Shopping mall in the jungle

Singapore is exotic Southeast Asia — with all the comforts of home.



From the May 2007 issue of the magazine.


It was when the nearly naked man staggered past us, with steel skewers through his jaw, that I began to realize what a special place Singapore is.

My friend and I were watching the annual Hindu festival of Thaipusam in Singapore’s Little India neighborhood. Over pizza the evening before, my friend had told me a bit about the festival. She explained that participants offered their thanks to the gods by mutilating themselves in painful but not life-threatening ways. Then they trekked a four-km course, surrounded by their chanting, clapping families.

It had all sounded terribly exotic. So at lunchtime the next day my friend called for a taxi on her cell phone and we drove past the Prada stores and the Ralph Lauren boutiques, through Singapore’s immaculate highways and manicured streets, to the chattering chaos of Little India, where we found a small crowd gathered behind metal barriers to watch the agony in action.

One semi-naked man with a glassy stare weaved past us with an ornate piece of tin filigree hammered through his tongue and a huge metal canopy festooned with tassels and fabric over his head. The next strolled by briskly, as if he were on his way to the photocopier, although metal skewers pierced his sides. The showstopper was the man who had heavy bottles of sand dangling from hooks that clawed into his back and dragged his flesh into puckered folds.

I felt queasy. Where I come from, self-mutilation means an ankle tattoo. These guys were out of my league. So my friend and I decided to adjourn for a nice lunch at a nearby restaurant.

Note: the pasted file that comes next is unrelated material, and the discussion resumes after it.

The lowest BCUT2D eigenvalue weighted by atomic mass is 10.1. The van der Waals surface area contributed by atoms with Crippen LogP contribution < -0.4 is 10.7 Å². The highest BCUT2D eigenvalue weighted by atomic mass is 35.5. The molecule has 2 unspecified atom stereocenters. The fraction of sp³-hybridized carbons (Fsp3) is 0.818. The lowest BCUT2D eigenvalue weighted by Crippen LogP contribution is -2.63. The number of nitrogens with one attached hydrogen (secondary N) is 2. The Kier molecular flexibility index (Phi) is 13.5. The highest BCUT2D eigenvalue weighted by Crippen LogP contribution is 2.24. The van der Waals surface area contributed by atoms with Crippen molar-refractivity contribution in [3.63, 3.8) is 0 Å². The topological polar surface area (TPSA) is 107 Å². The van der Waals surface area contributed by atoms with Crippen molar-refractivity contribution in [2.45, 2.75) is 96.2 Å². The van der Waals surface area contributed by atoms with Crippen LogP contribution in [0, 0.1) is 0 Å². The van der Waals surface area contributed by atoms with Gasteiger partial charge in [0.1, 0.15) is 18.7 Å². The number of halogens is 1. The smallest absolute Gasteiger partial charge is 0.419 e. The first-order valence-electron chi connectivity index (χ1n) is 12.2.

And that’s Singapore for you. If you want to experience the searing heat and exotic customs of Southeast Asia, but in English and with all the comforts of good food and great shopping, you’ll love this tiny city-state of four-and-a-half million people at the tip of the Malay Peninsula. A former British colony, it gained independence in 1965 under the leadership of Lee Kuan Yew, who served as its prime minister until 1990. Lee dominated the politics of his little nation in its early years and set out to turn it into a place where Singapore’s explosive mixture of ethnic Chinese and Malay citizens could live in peace and prosperity.

Unlike most would-be utopians, Lee succeeded, perhaps because he balanced his paternalistic belief in central planning and his blatant disregard for civil rights with a wary respect for private property and ethnic sensitivities. Thanks to him, Singapore is an odd mix of the natural and the artificial, of laissez-faire economics and government-knows-best micromanagement. It’s a city that sees nothing wrong with folks impaling themselves on metal skewers, but that fines anyone who spits on the sidewalk. It’s a city that’s fiercely nationalistic, but one that expresses its nationalism by speaking English and wearing Gucci.